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Redesign on 166th Ave. N.E. : not a favorable rating | Letter
I am a Redmond resident who lives on a dead-end street and am being negatively impacted by the traffic redesign now occurring on 166th Avenue Northeast. It amazes me that no advance meetings were held to solicit public input on changes that have such a major impact on so many residents. It actually endangers those of us attempting to merge with 166th Avenue Northeast traffic, in either direction.
It is as if no one surveyed the street during morning rush hour when traffic backs up at Northeast 85th Street for perhaps a mile as hundreds of commuters head down Education Hill, even though many of them probably do not live here. Couple that with the residential fence and rhododendron bush that block the view of uphill traffic to our left and the other shrubbery that infringes upon our view to the right, and it is amazing that there have not been some serious accidents at the Northeast 87th Street/166th Avenue Northeast intersection.
Those new bike lanes are going to allow riders to attain speeds of 60 mph or more coming southbound down the hill, and I will bet that some of them choose to ride against oncoming traffic on the uphill side, as well. They would be virtually invisible and unexpected by those of us who are watching automobile traffic and hoping to merge with it if a space opens up.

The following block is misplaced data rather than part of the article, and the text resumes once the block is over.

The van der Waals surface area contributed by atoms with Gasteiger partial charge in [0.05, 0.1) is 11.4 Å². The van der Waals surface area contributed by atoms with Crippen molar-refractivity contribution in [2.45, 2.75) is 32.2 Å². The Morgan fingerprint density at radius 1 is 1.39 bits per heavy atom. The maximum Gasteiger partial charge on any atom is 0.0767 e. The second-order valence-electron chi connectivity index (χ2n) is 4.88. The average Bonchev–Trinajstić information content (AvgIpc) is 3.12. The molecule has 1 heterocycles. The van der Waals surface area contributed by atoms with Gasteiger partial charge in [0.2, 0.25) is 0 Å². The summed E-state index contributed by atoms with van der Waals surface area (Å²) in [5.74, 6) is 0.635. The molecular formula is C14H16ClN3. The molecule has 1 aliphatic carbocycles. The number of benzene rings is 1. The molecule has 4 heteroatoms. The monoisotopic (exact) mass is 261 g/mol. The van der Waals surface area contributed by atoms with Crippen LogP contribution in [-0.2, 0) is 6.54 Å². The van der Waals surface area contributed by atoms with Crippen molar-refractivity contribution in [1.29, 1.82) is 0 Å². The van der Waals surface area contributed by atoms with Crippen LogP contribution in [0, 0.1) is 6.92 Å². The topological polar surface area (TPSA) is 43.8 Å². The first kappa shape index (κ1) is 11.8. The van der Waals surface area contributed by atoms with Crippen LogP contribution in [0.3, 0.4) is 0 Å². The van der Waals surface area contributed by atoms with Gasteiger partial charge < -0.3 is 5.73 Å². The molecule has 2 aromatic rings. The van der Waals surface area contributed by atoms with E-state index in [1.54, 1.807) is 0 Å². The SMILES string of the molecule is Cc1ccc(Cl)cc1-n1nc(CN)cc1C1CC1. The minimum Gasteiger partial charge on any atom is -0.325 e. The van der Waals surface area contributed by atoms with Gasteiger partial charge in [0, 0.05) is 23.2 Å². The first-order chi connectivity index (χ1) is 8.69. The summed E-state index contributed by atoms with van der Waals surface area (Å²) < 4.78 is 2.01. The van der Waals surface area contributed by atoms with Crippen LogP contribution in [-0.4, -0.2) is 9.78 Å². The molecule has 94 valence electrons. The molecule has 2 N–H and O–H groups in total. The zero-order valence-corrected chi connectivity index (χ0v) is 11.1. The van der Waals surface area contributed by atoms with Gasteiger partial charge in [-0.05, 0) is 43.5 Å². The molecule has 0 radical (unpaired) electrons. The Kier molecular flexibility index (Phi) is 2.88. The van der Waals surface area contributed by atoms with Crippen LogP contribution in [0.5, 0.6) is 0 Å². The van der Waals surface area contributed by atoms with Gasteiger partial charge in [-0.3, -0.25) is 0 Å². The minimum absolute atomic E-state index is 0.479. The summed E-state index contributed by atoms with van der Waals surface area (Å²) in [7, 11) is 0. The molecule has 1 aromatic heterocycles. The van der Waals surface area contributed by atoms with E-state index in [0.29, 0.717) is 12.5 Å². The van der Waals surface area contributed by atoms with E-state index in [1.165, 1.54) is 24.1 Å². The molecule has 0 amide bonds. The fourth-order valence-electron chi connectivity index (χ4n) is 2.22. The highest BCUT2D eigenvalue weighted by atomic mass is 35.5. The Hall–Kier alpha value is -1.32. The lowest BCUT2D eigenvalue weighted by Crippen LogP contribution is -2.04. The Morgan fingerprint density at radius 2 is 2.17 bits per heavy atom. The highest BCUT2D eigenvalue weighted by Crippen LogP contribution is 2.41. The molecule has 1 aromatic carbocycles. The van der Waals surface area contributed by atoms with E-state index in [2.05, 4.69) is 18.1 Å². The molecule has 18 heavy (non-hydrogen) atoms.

Without a left-hand turn lane extending down the hill below Northeast 87th Street, there is no way for me to pull out and wait for a space to open up without the rear of my wheelchair van blocking the single uphill lane. The left turn lane needs to extend at least another block down the hill. It is already apparent that having just one lane of traffic going northbound is really frustrating for the afternoon commuters as they follow the #221 bus up the hill, as it makes frequent stops and there is no legal space for them to pass it.
Despite the efforts of Redmond city fathers to create more housing units than parking spaces in the downtown area, more cars are on our streets every day. With future cuts being planned for public transit, people will have no choice but to drive their personal vehicles. With that in mind, why are streets being redesigned as if there are fewer vehicles, instead of more? The entire redesign of 166th Avenue Northeast appears to be the work of a grade school class rather than someone skilled in designing traffic that benefits the entire community. Perhaps it is the work of the party that must be getting a commission for every roundabout that they can place in a busy intersection to confuse and impede traffic.
The city should be a responsible party if anyone gets injured, or worse, in trying to merge onto the only street that allows us to leave our neighborhood. That is very poor planning, at best. It is also not too late to change that design.
Mike Collins, Redmond